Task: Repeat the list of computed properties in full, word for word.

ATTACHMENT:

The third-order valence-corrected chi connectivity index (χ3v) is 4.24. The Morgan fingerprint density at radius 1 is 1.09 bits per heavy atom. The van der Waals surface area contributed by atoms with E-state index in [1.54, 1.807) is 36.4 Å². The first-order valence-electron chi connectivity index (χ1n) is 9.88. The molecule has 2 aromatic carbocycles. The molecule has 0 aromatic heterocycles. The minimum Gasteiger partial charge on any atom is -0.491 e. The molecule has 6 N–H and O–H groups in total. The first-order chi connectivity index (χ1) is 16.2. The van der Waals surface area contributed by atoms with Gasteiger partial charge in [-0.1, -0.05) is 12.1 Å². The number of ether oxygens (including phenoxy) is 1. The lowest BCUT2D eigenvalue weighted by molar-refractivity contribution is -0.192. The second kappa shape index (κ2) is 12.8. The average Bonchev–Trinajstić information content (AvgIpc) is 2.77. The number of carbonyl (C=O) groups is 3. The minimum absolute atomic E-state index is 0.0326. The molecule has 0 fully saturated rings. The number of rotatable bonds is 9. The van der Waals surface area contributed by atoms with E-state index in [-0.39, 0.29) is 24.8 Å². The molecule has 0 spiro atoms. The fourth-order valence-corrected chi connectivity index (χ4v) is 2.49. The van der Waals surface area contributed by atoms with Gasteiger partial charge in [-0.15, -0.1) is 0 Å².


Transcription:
The third-order valence-corrected chi connectivity index (χ3v) is 4.24. The Morgan fingerprint density at radius 1 is 1.09 bits per heavy atom. The van der Waals surface area contributed by atoms with E-state index in [1.54, 1.807) is 36.4 Å². The first-order valence-electron chi connectivity index (χ1n) is 9.88. The molecule has 2 aromatic carbocycles. The molecule has 0 aromatic heterocycles. The minimum Gasteiger partial charge on any atom is -0.491 e. The molecule has 6 N–H and O–H groups in total. The first-order chi connectivity index (χ1) is 16.2. The van der Waals surface area contributed by atoms with Gasteiger partial charge in [-0.1, -0.05) is 12.1 Å². The number of ether oxygens (including phenoxy) is 1. The lowest BCUT2D eigenvalue weighted by molar-refractivity contribution is -0.192. The second kappa shape index (κ2) is 12.8. The average Bonchev–Trinajstić information content (AvgIpc) is 2.77. The number of carbonyl (C=O) groups is 3. The minimum absolute atomic E-state index is 0.0326. The molecule has 0 fully saturated rings. The number of rotatable bonds is 9. The van der Waals surface area contributed by atoms with E-state index in [-0.39, 0.29) is 24.8 Å². The molecule has 0 spiro atoms. The fourth-order valence-corrected chi connectivity index (χ4v) is 2.49. The van der Waals surface area contributed by atoms with Gasteiger partial charge in [-0.15, -0.1) is 0 Å².